Red Hat Bugzilla – Bug 838277
Last modified: 2014-10-19 19:01:01 EDT
This Google Dart documentation page allows you to select your operating system and it will display the appropriate topic.
Common topics remain, os-specific topics are hidden/displayed.
So for Programming with Apache Qpid, it would give the reader the ability to switch between C++, Python, and Java examples.
It uses a library called "dartswitcher".
I experimented with using a role attribute on a section, and it works. The issue is that the TOC remains, and the section numbering is then out of whack.
Next line of attack:
1. Use Modernizr to detect the capabilities of the browser and degrade gracefully
2. Try this approach to render the TOC and numbering in the browser, so that it will update when sections are displayed / hidden:
Something to consider: what does it mean when one of the visible sections refers to an invisible section?
Pusher.com have an approach that I just might be able to pull off in time for MRG 2.2.
We wrap our code samples like this in Docbook:
<listitem><programlisting language="C++">Sender sender = session.Sender("something")</programlisting></listitem>
<listitem><programlisting language="Python">sender = session.sender("something")</programlisting></listitem>
In standard HTML this renders as very readable output.
The HTML output of the above looks like this:
<div class="variablelist code-div">
<dt class="varlistentry code">
<pre class="programlisting C++">Sender sender=session.Sender(<span class="perl_String">"something"</span>)</pre>
<dt class="varlistentry code">
<pre class="programlisting Python">sender <span class="perl_Char">=</span> ssn.sender<span class="perl_Char">(</span><span class="perl_String">"something"</span><span class="perl_Char">)</span></pre>
So what we want to do with this is:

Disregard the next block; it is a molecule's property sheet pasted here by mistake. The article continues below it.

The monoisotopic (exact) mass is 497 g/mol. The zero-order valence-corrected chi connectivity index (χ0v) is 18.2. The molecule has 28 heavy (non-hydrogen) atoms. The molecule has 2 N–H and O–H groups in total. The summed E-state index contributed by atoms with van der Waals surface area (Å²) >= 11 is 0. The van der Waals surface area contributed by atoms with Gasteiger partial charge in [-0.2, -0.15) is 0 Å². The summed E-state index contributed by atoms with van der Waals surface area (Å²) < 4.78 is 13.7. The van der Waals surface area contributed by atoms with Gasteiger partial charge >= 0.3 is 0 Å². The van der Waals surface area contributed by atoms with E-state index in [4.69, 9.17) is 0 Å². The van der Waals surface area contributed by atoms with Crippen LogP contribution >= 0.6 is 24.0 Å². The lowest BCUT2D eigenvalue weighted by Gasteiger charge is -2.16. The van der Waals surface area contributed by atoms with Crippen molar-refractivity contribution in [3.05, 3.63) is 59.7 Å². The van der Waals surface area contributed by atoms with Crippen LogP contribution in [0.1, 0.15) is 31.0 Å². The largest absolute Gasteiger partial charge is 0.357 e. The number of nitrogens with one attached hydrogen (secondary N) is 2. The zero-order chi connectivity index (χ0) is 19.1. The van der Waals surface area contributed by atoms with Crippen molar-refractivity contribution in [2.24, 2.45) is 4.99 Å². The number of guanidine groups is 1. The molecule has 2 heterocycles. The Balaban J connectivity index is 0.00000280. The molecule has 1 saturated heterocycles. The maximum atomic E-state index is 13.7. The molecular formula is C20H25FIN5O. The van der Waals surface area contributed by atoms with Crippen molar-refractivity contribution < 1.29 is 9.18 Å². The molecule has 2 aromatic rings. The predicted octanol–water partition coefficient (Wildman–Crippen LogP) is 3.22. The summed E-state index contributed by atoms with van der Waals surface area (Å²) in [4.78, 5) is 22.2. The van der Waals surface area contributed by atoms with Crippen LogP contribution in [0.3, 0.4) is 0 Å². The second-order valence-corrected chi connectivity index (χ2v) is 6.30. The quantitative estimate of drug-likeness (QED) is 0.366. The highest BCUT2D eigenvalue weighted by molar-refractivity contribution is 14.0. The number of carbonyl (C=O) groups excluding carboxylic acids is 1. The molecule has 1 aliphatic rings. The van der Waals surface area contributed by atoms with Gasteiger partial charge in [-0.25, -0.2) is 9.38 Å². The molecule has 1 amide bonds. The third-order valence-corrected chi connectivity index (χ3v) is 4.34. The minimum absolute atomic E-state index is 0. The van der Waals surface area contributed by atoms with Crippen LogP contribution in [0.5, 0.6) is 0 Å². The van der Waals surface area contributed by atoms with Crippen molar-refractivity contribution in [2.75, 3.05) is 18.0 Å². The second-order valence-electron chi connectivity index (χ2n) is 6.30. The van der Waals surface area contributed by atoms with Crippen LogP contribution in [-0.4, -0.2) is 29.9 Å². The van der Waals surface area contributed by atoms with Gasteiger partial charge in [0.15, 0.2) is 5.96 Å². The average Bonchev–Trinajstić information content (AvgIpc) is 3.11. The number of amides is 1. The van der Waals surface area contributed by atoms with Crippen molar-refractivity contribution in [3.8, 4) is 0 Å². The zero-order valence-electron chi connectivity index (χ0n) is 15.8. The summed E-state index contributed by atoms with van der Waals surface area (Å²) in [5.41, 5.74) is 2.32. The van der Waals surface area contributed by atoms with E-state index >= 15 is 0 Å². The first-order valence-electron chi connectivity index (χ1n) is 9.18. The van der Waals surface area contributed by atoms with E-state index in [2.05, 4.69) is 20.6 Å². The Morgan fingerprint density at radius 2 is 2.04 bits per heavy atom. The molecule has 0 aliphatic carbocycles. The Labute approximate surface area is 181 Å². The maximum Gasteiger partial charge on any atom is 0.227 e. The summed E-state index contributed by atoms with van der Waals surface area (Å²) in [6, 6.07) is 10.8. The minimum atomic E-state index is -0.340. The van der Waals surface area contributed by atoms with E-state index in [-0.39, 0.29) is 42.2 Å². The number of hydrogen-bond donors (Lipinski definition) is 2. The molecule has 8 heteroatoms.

1. Find the .code-div class element
2. Create a <ul> element as the first child. This will be the tabs.
3. Create a <div> element directly below the <ul> element. This will be the container for the programlistings.
4. Next we select each <dt> element and the <dd> element directly after it
5. We make the inner HTML of the <dt> element a <li> in our <ul> from step 2.
6. We delete the <dt> node.
7. We give the <dd> element a unique ID, and inject it into the onclick() event in step 8.
8. We give our <li> element in step 5 an onclick() event. This event will hide all children of its .code-div, and show the injected <li>
So all you need to do is this:
You can add a "language" attribute to each <programlisting> element with no problems.
Code tabs are now alphasorted automatically in the html output, and the variablelist role to use is the more semantic 'codetabs'.
Atm the author has to set the language twice - once in the variablelist term to get the code tabs functionality, once in the programlisting language attribute to get syntax highlighting.
It makes sense to trigger the whole thing of the <programlisting> language attribute. In this case the variablelist <term> will be dropped, and the language extracted from the class of the <dd>.
To make "the other class of the dd who has a class of programlisting" reliable, the xsl should be modified to write "language-XXX" as the class. Investigate!